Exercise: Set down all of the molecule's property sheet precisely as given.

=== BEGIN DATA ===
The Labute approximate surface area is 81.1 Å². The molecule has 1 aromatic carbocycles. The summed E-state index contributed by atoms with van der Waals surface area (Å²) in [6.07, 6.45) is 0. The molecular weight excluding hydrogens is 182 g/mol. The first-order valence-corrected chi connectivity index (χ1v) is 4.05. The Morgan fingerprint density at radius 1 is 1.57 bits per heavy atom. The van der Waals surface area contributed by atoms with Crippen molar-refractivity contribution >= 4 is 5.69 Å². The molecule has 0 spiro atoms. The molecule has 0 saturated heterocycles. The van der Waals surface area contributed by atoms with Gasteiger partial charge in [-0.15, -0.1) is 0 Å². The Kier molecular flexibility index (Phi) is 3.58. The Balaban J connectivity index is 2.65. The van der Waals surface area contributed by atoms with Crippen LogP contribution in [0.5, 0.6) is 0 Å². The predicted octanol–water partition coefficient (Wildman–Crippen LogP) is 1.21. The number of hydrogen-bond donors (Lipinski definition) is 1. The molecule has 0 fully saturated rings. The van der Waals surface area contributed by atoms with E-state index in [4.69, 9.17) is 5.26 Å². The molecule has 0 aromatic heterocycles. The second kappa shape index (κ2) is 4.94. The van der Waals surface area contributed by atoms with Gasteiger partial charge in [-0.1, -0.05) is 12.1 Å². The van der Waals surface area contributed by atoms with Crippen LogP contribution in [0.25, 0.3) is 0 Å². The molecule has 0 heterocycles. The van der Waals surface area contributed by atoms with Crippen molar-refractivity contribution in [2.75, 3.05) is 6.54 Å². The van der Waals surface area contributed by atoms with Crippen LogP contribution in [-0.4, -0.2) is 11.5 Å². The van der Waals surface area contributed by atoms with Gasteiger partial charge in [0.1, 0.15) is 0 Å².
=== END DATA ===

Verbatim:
The Labute approximate surface area is 81.1 Å². The molecule has 1 aromatic carbocycles. The summed E-state index contributed by atoms with van der Waals surface area (Å²) in [6.07, 6.45) is 0. The molecular weight excluding hydrogens is 182 g/mol. The first-order valence-corrected chi connectivity index (χ1v) is 4.05. The Morgan fingerprint density at radius 1 is 1.57 bits per heavy atom. The van der Waals surface area contributed by atoms with Crippen molar-refractivity contribution >= 4 is 5.69 Å². The molecule has 0 spiro atoms. The molecule has 0 saturated heterocycles. The van der Waals surface area contributed by atoms with Gasteiger partial charge in [-0.15, -0.1) is 0 Å². The Kier molecular flexibility index (Phi) is 3.58. The Balaban J connectivity index is 2.65. The van der Waals surface area contributed by atoms with Crippen LogP contribution in [0.5, 0.6) is 0 Å². The predicted octanol–water partition coefficient (Wildman–Crippen LogP) is 1.21. The number of hydrogen-bond donors (Lipinski definition) is 1. The molecule has 0 fully saturated rings. The van der Waals surface area contributed by atoms with E-state index in [4.69, 9.17) is 5.26 Å². The molecule has 0 aromatic heterocycles. The second kappa shape index (κ2) is 4.94. The van der Waals surface area contributed by atoms with Gasteiger partial charge in [-0.1, -0.05) is 12.1 Å². The van der Waals surface area contributed by atoms with Crippen LogP contribution in [0.25, 0.3) is 0 Å². The molecule has 0 heterocycles. The van der Waals surface area contributed by atoms with Crippen molar-refractivity contribution in [2.75, 3.05) is 6.54 Å². The van der Waals surface area contributed by atoms with Crippen LogP contribution in [-0.4, -0.2) is 11.5 Å². The van der Waals surface area contributed by atoms with Gasteiger partial charge in [0.1, 0.15) is 0 Å².